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Interest Rates Sinking Globally
World Economy

Interest Rates Sinking Globally

Bumper July jobs data from the United States have again begun to stoke expectations of a September rate hike from the Federal Reserve, just when other major central banks around the globe are unleashing ever-looser policies.
That slightly more positive tone may linger as a backdrop for the global economy in the coming week, with growth data due for the eurozone, Germany and Italy, along with key releases on inflation, industrial production and retail sales in China, Reuters reported.
New Zealand’s central bank is also expected to join the easing brigade with a cut on Thursday.
In the past week, the Bank of England fired its first post-Brexit salvo—cutting bank rate to a new record low of 0.25% while also reigniting its asset purchase program—and hinted further easing was in the pipeline.
Governor Mark Carney said he had unveiled an “exceptional package of measures” because the economic outlook had changed markedly following the June Brexit vote. The BoE expects the economy to stagnate for the rest of 2016 and suffer weak growth next year.
Slow growth and virtually non-existent eurozone inflation will also force the European Central Bank to extend and expand the scope of its asset purchase program, a Reuters poll of economists showed last month.
Early indications suggest the bloc has so far largely shrugged off Britain’s decision to quit the European Union but preliminary data due on August 12 are expected to show the rate of economic growth across the currency union halved to 0.3% in the second quarter.
Germany will also publish its GDP numbers, likely to show a slowdown, but rising employment and wages should continue to support disposable income growth in the second half of the year.  Italy probably maintained its slow and steady pace.
“With the UK potentially on the brink of recession, the resilience in economic sentiment indicators on the other side of the English Channel in July is perhaps surprising,” said Christian Schulz at Citi.

In Asia
The Bank of Japan disappointed markets last month by keeping bond purchases steady, defying expectations it would buy  up more, and made traders even more nervous after announcing it would re-evaluate policies in September.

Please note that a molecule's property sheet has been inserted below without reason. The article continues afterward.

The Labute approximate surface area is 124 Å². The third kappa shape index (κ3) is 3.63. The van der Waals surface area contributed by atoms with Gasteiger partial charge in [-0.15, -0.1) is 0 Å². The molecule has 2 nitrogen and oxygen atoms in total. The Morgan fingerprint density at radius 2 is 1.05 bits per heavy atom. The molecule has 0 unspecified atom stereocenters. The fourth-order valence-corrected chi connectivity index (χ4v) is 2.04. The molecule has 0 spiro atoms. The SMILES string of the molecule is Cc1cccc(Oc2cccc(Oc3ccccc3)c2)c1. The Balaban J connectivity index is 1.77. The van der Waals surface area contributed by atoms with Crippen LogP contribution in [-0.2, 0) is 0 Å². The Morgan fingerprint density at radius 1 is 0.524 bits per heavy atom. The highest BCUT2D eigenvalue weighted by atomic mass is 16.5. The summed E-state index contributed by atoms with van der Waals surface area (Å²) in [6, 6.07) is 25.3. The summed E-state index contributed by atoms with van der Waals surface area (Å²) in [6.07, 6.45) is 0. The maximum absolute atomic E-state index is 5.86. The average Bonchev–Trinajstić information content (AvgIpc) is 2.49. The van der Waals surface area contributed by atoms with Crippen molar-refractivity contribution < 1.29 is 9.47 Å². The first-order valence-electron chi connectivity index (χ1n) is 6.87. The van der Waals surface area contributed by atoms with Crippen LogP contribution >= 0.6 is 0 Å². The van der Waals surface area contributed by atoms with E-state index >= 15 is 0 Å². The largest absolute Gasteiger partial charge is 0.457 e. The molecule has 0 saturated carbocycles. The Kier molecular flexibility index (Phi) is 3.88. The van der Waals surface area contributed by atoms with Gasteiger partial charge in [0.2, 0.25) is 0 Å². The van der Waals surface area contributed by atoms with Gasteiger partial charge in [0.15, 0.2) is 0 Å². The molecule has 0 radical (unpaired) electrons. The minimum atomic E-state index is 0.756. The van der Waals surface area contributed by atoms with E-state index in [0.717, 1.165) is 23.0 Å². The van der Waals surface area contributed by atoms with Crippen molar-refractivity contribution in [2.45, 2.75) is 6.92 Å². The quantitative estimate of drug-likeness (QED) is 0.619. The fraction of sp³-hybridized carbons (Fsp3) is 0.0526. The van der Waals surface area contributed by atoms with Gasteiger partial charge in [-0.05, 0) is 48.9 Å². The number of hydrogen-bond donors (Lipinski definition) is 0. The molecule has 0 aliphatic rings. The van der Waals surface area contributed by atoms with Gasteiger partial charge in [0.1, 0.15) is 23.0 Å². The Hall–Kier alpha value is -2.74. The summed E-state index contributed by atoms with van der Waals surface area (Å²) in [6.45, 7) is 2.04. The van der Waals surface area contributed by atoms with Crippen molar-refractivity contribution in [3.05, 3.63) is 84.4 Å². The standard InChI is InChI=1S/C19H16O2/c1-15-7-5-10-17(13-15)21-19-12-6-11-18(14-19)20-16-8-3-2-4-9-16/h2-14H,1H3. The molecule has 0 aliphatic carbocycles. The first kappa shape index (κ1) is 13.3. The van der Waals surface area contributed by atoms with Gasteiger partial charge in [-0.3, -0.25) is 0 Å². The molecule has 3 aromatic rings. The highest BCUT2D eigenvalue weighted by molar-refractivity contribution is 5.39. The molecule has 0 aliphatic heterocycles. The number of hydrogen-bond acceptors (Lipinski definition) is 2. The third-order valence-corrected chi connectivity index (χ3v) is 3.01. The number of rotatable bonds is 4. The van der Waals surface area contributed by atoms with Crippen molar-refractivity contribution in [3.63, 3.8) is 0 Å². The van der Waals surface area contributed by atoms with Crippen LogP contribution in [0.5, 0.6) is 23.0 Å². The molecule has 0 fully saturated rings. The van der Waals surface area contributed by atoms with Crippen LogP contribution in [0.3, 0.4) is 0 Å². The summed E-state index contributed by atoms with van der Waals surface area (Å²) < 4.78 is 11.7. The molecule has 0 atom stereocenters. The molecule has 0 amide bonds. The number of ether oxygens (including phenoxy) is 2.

Japan’s economic growth is also expected to have slowed last quarter, weighed down by weak domestic demand and stagnant exports, a Reuters poll found on Friday.
That would be a setback for Prime Minister Shinzo Abe who has said the top priority for his reshuffled cabinet is growing the economy and beating deflation.
“The world’s third-largest economy, continues to take center stage in global macroeconomic developments, partly due to the sense that it operates as a lodestar for the trajectory of both developed and emerging economies,” said Richard Iley at BNP Paribas.
The actual GDP data won’t be published until August 14 but on Wednesday the cabinet office publishes June core machinery orders, a leading indicator of capital spending, which likely rose for the first time in three months.
Three years of reflationary monetary, fiscal and reform policies dubbed “Abenomics” have done little to revive the economy, and financial markets are growing worried the BoJ is running out of ammunition.
“To quash talk that its arsenal is empty, the Bank of Japan might decide at its September meeting to stop targeting the monetary base, which conflicts with the negative-rate policy,” Iley said.
Skittish global investors may be reassured by fairly steady growth expected in a flurry of Chinese data in coming weeks, but tepid demand, slowing investment and rising debt levels remain pressing concerns for the world’s second-largest economy.
Beijing will publish data on trade, consumer prices, industrial production and retail sales in the week. With economic growth comfortably within the government’s target range but credit growth near all-time highs, analysts have pared back calls for the first Chinese interest rate cut since October.
“Although signs were growing that the People’s Bank of China could introduce more stimulus to boost growth, recent comments suggest that the bank is sufficiently happy with the pace of growth to keep monetary policy “prudent” this year,” said Oliver Kolodseike at IHS Markit.

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